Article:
by Rob Gonsalves
At his best, and sometimes at his worst, Kenneth Branagh is an exuberant and playful actor-director. His excess was wretched when applied to the sedate Mary Shelley, but it's perfect for Shakespeare.In Hamlet, Branagh gives you both barrels -- the full play, which usually takes about five hours to perform on stage. Branagh brings it in at just over four hours, and it hurtles ahead like the bus in Speed (a comparison Branagh might enjoy) -- bulky but fast and exhilarating.
"A great, sumptuous, berserk, excessive, cinema-drunk adaptation."
As Hamlet, Branagh wears a triangular goatee pointing down at his body, as if to indicate that this production will be preoccupied with the physical. Branagh's camera circles around huge, opulent sets; he delivers his pre-intermission soliloquy in front of a vast expanse of snow, with Fortinbras' army approaching far in the distance. (It's a glaringly obvious process shot, but I didn't care.) The cumulative effect of four hours of Ken's Magic Show is far from boredom; it's closer to happy exhaustion, like the aftermath of a great meal or great sex. And Branagh keeps serving up one irresistible dessert after another.
In his eagerness to lure the mass American audience, Branagh also serves up a batch of novelty cameos. Ooh, there's Billy Crystal as the gravedigger! (He's actually pretty funny.) And here's Jack Lemmon, Charlton Heston, Robin Williams, and a few others in a variety of walk-ons ranging from amusing to meaningless. A gross example of the latter is Gerard Depardieu, whose sole function in his one brief scene is to listen to Polonius and say "Yes, my lord." Scenes like this make you wish that Branagh had settled for an almost complete adaptation.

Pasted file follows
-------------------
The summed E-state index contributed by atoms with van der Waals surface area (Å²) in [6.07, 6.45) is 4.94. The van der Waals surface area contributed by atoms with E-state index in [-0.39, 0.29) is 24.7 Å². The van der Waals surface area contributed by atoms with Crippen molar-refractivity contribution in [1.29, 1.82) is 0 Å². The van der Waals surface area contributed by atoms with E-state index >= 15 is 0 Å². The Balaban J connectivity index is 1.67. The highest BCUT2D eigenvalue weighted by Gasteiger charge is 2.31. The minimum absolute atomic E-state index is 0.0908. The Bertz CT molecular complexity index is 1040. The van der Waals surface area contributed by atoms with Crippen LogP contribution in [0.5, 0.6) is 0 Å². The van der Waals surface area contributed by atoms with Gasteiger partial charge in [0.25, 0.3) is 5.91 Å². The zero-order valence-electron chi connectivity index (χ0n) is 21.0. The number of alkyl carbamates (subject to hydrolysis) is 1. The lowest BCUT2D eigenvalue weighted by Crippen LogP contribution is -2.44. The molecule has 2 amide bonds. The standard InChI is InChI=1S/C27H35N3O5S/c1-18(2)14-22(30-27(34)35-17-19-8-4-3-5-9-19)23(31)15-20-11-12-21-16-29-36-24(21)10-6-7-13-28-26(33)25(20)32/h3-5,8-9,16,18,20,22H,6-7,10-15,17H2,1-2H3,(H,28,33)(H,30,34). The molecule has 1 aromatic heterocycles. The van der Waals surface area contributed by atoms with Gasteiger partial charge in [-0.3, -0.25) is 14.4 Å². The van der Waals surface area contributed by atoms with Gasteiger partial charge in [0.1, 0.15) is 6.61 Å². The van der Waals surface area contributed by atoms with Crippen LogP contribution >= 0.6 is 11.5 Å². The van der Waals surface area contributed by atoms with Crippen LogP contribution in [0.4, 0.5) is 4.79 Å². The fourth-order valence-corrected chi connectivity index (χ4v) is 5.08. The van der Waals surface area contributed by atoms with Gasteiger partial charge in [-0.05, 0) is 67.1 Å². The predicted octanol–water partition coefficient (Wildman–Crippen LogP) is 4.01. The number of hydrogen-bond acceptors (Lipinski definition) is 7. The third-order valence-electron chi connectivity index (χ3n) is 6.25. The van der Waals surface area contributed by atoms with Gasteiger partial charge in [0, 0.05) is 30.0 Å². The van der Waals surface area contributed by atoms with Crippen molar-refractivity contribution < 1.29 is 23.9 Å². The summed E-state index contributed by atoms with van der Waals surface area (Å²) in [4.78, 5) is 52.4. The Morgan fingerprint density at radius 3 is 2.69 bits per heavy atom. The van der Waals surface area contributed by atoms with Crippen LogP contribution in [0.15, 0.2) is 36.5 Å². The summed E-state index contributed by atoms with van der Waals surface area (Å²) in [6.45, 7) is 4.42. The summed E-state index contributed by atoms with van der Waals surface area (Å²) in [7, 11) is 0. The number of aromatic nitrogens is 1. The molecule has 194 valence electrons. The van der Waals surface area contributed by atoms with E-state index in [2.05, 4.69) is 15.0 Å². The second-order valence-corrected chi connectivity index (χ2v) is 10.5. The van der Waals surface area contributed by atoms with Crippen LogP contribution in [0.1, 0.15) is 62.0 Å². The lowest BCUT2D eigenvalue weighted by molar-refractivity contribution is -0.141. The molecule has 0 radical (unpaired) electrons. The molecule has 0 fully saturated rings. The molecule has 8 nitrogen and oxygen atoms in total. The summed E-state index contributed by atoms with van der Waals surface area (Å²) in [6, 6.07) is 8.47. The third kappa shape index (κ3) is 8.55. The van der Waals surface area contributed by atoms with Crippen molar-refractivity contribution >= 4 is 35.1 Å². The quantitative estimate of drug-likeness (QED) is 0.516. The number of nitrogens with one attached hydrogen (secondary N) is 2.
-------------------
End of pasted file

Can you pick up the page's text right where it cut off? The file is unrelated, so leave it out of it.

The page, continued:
Still, even Branagh's insistence on retaining the pointless moments is refreshing nowadays, when every scene in a Hollywood film timidly serves some Screenwriting 101 purpose. And when Branagh gives the floor to his main actors, all is forgiven. Derek Jacobi, who directed Branagh in two productions of Hamlet, makes an imposing and lusty Claudius. Kate Winslet's Ophelia is earthy and lively, making her descent into madness all the more vivid. Julie Christie, a newcomer to Shakespeare, is a touching and conflicted Gertrude. (Branagh has ditched the Oedipal interpretation as seen in the Mel Gibson Hamlet.)
Hamlet is a notoriously difficult role, and Branagh does some amazing things and some other things that don't work. His gestures often seem too smooth and practiced (watch him in his first soliloquy), and he's too openly furious a lot of the time. Branagh never met a rant he didn't like; he's Dennis Miller as a tragic hero. Mostly, though, Branagh the actor-director just wants to put on an eye-popping show, and he does. Consider, for instance, the brilliant conception of "To be or not to be," which Branagh delivers into a two-way mirror, with Polonius and Claudius behind it watching him. At the end, Fortinbras' soldiers crash through the mirrored doors, as if shattering the narcissism, paranoia, and rampant deceit in the corridors of power. It's an action climax; finally, John Woo meets Shakespeare!Die-hard Bard students may quibble, but this gargantuan and glorious 'Hamlet' is a movie-lover's paradise.
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originally posted: 01/06/07 15:41:12